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  1. Hi Natasha. Budgies usually lay 2 eggs before they start to incubate them, then after that they lay an egg every second day. If they were all going to hatch they would hatch like this ......First 2 hatch the same day and then you get a chick every second day after that. Some times eggs don't hatch for some reason or were infertile to start with and you end up with some chicks hatching many days apart. The eggs you have left may include some fertile and still viable, I wouldn't interfere at all with trying to hatch eggs, its best handled by an expert and if you meddle to soon the chick will die. So best just let nature take its course and maybe a few days after you have worked out that the last should have hatched you can pitch the eggs out.
  2. Just from your description, it sounds like your correct. My advice would be to make a short video and post it on one of the Face Book Budgie help sites, Like Budgie help and advice. Its impossible to tell without seeing If you know what I mean.
  3. Hi Michael. Looks interesting. how's it looking now that its older?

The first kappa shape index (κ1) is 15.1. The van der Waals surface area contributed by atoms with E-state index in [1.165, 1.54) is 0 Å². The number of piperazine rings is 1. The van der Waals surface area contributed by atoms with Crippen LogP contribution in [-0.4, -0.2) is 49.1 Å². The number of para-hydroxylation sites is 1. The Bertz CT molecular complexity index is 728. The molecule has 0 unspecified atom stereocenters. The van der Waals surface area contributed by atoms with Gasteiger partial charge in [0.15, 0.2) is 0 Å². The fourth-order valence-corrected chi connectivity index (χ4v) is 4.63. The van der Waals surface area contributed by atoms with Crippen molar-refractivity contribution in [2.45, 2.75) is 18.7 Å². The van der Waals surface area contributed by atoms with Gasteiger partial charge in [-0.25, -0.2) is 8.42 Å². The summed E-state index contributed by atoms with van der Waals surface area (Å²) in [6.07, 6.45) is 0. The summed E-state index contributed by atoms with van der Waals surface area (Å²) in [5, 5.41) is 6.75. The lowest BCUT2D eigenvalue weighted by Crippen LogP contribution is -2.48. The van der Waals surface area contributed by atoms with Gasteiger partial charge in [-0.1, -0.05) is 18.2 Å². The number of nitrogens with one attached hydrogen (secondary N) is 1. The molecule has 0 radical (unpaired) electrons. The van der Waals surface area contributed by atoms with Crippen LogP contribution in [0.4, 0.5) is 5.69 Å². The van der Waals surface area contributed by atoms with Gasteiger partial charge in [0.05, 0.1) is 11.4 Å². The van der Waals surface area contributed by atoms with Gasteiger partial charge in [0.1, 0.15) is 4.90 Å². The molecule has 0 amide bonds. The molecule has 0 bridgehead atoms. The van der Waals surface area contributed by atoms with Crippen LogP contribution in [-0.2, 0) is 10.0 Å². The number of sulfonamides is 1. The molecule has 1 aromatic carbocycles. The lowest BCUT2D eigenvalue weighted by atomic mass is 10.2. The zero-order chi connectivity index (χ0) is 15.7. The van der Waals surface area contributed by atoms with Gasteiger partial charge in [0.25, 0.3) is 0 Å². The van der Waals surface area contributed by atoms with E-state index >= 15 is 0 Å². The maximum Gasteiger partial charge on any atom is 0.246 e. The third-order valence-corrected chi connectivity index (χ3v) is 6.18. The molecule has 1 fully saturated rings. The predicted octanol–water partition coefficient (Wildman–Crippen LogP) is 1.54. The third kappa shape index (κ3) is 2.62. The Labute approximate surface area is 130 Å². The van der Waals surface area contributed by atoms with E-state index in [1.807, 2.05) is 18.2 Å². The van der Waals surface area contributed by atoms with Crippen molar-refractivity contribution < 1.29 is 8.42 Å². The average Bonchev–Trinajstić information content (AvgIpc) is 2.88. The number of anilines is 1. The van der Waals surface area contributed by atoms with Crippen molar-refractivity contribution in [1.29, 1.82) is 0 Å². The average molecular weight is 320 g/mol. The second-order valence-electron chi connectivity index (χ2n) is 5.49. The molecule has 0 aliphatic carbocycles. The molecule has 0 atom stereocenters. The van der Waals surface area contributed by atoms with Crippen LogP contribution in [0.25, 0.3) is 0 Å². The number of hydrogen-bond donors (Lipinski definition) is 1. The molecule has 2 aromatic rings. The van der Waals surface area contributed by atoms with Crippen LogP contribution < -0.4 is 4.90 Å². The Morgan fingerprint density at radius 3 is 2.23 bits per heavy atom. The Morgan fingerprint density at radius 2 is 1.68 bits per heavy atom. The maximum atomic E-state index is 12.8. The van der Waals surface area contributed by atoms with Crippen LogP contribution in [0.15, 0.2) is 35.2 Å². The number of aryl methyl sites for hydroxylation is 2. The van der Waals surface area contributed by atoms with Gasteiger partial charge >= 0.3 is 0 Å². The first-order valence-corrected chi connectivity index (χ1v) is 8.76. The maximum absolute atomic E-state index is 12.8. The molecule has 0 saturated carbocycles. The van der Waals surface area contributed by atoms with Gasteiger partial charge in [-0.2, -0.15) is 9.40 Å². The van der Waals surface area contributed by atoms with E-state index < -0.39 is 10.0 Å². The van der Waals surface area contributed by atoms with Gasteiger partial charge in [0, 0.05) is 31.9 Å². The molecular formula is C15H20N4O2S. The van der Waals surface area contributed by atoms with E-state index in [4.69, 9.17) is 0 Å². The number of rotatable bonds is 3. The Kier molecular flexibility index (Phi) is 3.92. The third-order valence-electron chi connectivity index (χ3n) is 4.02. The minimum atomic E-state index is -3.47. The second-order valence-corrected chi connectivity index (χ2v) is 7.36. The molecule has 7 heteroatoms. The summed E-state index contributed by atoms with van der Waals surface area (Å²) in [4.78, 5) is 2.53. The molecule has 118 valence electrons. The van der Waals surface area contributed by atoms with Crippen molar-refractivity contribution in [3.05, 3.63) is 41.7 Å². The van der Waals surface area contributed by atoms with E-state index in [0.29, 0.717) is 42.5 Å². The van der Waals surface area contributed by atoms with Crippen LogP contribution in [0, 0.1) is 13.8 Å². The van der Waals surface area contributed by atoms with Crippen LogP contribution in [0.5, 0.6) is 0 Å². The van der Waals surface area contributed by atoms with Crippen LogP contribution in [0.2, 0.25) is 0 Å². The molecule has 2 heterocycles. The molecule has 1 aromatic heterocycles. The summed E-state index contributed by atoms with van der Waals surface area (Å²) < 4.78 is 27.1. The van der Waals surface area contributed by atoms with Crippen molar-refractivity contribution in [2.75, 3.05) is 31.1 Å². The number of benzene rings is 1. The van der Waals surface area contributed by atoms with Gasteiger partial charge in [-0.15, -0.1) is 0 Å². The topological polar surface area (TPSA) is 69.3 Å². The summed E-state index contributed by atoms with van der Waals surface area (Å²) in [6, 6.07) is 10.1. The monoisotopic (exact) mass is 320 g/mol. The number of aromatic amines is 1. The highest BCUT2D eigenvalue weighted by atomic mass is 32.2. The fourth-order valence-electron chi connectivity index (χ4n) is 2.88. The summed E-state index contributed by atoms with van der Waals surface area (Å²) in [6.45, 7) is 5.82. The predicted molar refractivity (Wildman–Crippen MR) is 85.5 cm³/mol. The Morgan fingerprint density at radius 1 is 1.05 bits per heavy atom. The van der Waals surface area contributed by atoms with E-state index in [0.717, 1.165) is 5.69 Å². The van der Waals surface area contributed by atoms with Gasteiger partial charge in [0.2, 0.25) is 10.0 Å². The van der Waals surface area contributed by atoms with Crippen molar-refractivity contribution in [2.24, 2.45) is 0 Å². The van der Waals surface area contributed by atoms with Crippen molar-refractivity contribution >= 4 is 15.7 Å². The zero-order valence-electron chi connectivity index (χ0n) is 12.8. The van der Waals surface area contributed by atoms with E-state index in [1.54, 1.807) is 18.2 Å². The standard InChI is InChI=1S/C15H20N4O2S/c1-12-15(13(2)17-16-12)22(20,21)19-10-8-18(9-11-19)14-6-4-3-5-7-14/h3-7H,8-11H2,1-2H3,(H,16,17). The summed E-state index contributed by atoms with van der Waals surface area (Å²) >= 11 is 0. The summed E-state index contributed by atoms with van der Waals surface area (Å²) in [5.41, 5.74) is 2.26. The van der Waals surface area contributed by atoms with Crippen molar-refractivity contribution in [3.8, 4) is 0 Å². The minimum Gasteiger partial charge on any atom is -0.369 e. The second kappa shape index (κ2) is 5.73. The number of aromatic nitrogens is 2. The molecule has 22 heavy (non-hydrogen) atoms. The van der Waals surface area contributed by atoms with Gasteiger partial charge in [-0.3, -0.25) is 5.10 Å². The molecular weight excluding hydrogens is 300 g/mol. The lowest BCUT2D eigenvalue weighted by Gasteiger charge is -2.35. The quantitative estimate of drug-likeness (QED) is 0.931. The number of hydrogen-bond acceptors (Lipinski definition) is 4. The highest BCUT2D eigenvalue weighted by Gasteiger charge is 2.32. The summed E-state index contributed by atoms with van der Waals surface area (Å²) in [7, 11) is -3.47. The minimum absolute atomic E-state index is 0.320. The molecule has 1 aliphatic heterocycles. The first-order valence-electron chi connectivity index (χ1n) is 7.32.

4. Hi. You should only have the breeding birds SEPERATE from the others. Even if they are all happy and calm for a while, when you breed budgies in a aviary with more than 1 hen they will always eventually start fighting......If the aggressive hen gets into the nest box with the chicks she will KILL them. I'm not guessing okay, I know from 20 years experience. It can help to have lots of boxes to choose from but when you see that behaviour and you have chicks in the nest , the aggressive hen has decided that she wants the box and her intention is to kill the babies and take the box for herself. In this situation you should take out all other hens apart from the mum or baby hens and when the chicks are old enough take out the box so she cant lay anymore. If you want to breed later on then only breed her in a separate cage with the dad. Its also a good idea to limit breeding to the cooler months (in Aust) which gives the birds break and the babies and parents are healthier as a result.